Case for 20mph speed limits being researched
- 18 June 2014
- From the section UK Politics
The government has commissioned research into the effects of cutting urban 30mph speed limits to 20mph.
The research is to be led by London University Professor Michael Maher and is expected to take three years.
Transport Minister Robert Goodwill said the research will examine the impact on collisions, casualties and air quality.
In reply to a question from Green MP Caroline Lucas, Mr Goodwill said there were no plans to make 20mph the default speed limit.
In her question, Ms Lucas asked whether ministers had considered making 20mph the "national default speed limit".
In his written reply Mr Goodwill said: "Local authorities are best placed to determine the speed limits for their areas, based on local knowledge and the views of the community, and have the powers to do so."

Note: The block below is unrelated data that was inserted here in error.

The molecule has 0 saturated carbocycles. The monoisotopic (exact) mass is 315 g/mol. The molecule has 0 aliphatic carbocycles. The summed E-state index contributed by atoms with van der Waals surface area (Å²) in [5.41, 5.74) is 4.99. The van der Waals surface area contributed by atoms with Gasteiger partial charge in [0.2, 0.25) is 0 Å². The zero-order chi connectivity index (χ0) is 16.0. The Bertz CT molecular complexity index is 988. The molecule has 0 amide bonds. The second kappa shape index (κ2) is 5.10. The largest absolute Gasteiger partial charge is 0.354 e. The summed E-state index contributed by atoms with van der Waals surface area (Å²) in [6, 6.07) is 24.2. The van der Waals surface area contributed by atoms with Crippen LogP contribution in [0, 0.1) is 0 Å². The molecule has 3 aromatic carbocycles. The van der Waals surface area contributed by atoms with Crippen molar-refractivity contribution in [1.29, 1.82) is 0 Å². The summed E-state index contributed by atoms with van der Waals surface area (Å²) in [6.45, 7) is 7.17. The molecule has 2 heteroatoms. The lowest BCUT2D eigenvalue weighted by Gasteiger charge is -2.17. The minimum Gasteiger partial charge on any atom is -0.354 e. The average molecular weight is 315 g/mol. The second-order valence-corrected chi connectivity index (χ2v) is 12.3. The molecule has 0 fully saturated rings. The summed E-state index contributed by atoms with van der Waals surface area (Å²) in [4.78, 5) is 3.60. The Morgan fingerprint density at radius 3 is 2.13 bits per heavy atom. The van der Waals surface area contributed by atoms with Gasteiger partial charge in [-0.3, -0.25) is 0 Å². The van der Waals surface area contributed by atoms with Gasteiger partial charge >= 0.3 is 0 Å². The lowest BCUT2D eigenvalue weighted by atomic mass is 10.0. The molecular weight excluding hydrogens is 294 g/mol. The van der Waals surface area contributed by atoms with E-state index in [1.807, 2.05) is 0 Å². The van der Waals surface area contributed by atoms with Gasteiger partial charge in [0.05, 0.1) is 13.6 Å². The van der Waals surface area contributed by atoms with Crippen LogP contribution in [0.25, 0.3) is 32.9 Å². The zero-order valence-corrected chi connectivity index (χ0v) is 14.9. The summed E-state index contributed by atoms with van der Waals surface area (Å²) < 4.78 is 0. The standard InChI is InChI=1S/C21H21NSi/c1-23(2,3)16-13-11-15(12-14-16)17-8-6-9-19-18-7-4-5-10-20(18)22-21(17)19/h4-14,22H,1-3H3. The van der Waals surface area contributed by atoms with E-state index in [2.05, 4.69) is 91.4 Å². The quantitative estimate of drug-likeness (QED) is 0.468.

He added: "The department is about to commission comprehensive research into the effects of 20mph limits.
"This will cover many aspects including effects on speed, collisions, casualties, and modal shift [i.e. whether people switch from cars to other forms of transport].
"The research will also consider air quality, best practice, road users' perceptions and effects on the quality of the environment, as well as relevant research from other countries."
A spokesman told the BBC that the research had now been commissioned.